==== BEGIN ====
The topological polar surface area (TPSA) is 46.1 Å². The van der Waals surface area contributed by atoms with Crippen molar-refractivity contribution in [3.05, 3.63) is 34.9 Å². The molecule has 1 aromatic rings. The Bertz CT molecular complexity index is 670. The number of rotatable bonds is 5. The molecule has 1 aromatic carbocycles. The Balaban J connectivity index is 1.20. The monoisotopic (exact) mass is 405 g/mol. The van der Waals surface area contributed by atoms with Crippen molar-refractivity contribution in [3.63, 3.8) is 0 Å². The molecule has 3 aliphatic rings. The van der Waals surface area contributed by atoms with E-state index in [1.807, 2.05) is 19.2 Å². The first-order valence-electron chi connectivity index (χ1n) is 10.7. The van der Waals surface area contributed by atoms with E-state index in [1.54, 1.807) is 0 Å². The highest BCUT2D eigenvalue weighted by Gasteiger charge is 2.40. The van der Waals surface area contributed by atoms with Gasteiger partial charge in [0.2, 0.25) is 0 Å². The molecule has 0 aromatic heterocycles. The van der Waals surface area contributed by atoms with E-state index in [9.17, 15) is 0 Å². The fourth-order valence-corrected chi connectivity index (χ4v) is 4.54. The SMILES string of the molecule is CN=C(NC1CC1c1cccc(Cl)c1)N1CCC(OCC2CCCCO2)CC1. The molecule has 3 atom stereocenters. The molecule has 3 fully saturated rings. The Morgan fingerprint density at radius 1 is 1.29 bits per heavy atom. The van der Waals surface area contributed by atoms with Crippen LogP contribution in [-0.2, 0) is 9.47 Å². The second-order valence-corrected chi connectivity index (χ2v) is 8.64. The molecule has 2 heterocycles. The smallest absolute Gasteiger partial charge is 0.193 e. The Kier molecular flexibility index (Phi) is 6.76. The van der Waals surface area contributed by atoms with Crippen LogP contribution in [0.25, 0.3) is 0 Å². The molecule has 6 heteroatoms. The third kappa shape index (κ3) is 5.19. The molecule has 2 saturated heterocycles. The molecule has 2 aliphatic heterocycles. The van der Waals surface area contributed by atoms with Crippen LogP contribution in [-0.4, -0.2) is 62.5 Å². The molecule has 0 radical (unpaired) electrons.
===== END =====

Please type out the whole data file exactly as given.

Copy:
The topological polar surface area (TPSA) is 46.1 Å². The van der Waals surface area contributed by atoms with Crippen molar-refractivity contribution in [3.05, 3.63) is 34.9 Å². The molecule has 1 aromatic rings. The Bertz CT molecular complexity index is 670. The number of rotatable bonds is 5. The molecule has 1 aromatic carbocycles. The Balaban J connectivity index is 1.20. The monoisotopic (exact) mass is 405 g/mol. The van der Waals surface area contributed by atoms with Crippen molar-refractivity contribution in [3.63, 3.8) is 0 Å². The molecule has 3 aliphatic rings. The van der Waals surface area contributed by atoms with E-state index in [1.807, 2.05) is 19.2 Å². The first-order valence-electron chi connectivity index (χ1n) is 10.7. The van der Waals surface area contributed by atoms with E-state index in [1.54, 1.807) is 0 Å². The highest BCUT2D eigenvalue weighted by Gasteiger charge is 2.40. The van der Waals surface area contributed by atoms with Gasteiger partial charge in [0.2, 0.25) is 0 Å². The molecule has 0 aromatic heterocycles. The van der Waals surface area contributed by atoms with E-state index in [9.17, 15) is 0 Å². The fourth-order valence-corrected chi connectivity index (χ4v) is 4.54. The SMILES string of the molecule is CN=C(NC1CC1c1cccc(Cl)c1)N1CCC(OCC2CCCCO2)CC1. The molecule has 3 atom stereocenters. The molecule has 3 fully saturated rings. The Morgan fingerprint density at radius 1 is 1.29 bits per heavy atom. The van der Waals surface area contributed by atoms with Crippen LogP contribution in [-0.2, 0) is 9.47 Å². The second-order valence-corrected chi connectivity index (χ2v) is 8.64. The molecule has 2 heterocycles. The smallest absolute Gasteiger partial charge is 0.193 e. The Kier molecular flexibility index (Phi) is 6.76. The van der Waals surface area contributed by atoms with Crippen LogP contribution in [0.25, 0.3) is 0 Å². The molecule has 6 heteroatoms. The third kappa shape index (κ3) is 5.19. The molecule has 2 saturated heterocycles. The molecule has 2 aliphatic heterocycles. The van der Waals surface area contributed by atoms with Crippen LogP contribution in [-0.4, -0.2) is 62.5 Å². The molecule has 0 radical (unpaired) electrons.